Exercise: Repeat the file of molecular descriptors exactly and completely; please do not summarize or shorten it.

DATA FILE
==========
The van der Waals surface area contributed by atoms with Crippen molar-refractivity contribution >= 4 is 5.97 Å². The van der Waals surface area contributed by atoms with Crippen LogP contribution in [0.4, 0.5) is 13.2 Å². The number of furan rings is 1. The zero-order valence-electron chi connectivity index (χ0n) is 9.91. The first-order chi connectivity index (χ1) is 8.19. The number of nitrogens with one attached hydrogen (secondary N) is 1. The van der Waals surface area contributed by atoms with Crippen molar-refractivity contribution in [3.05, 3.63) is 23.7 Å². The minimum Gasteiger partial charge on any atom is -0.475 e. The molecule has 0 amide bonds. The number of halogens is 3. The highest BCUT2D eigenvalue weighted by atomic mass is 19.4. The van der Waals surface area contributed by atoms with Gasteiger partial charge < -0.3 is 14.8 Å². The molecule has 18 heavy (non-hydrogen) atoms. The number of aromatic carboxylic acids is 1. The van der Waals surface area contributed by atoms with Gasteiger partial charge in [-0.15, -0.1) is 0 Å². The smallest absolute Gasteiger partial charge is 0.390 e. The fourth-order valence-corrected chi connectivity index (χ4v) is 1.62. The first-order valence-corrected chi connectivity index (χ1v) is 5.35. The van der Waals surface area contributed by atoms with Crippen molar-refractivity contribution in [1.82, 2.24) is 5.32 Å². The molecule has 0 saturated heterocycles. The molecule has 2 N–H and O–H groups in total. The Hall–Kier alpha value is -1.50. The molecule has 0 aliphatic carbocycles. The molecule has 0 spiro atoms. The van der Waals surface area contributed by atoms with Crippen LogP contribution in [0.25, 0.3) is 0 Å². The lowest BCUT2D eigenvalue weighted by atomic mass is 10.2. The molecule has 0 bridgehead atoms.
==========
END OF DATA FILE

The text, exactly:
The van der Waals surface area contributed by atoms with Crippen molar-refractivity contribution >= 4 is 5.97 Å². The van der Waals surface area contributed by atoms with Crippen LogP contribution in [0.4, 0.5) is 13.2 Å². The number of furan rings is 1. The zero-order valence-electron chi connectivity index (χ0n) is 9.91. The first-order chi connectivity index (χ1) is 8.19. The number of nitrogens with one attached hydrogen (secondary N) is 1. The van der Waals surface area contributed by atoms with Crippen molar-refractivity contribution in [3.05, 3.63) is 23.7 Å². The minimum Gasteiger partial charge on any atom is -0.475 e. The molecule has 0 amide bonds. The number of halogens is 3. The highest BCUT2D eigenvalue weighted by atomic mass is 19.4. The van der Waals surface area contributed by atoms with Gasteiger partial charge < -0.3 is 14.8 Å². The molecule has 18 heavy (non-hydrogen) atoms. The number of aromatic carboxylic acids is 1. The van der Waals surface area contributed by atoms with Gasteiger partial charge in [-0.15, -0.1) is 0 Å². The smallest absolute Gasteiger partial charge is 0.390 e. The fourth-order valence-corrected chi connectivity index (χ4v) is 1.62. The first-order valence-corrected chi connectivity index (χ1v) is 5.35. The van der Waals surface area contributed by atoms with Crippen molar-refractivity contribution in [1.82, 2.24) is 5.32 Å². The molecule has 0 saturated heterocycles. The molecule has 2 N–H and O–H groups in total. The Hall–Kier alpha value is -1.50. The molecule has 0 aliphatic carbocycles. The molecule has 0 spiro atoms. The van der Waals surface area contributed by atoms with Crippen LogP contribution in [0.25, 0.3) is 0 Å². The lowest BCUT2D eigenvalue weighted by atomic mass is 10.2. The molecule has 0 bridgehead atoms.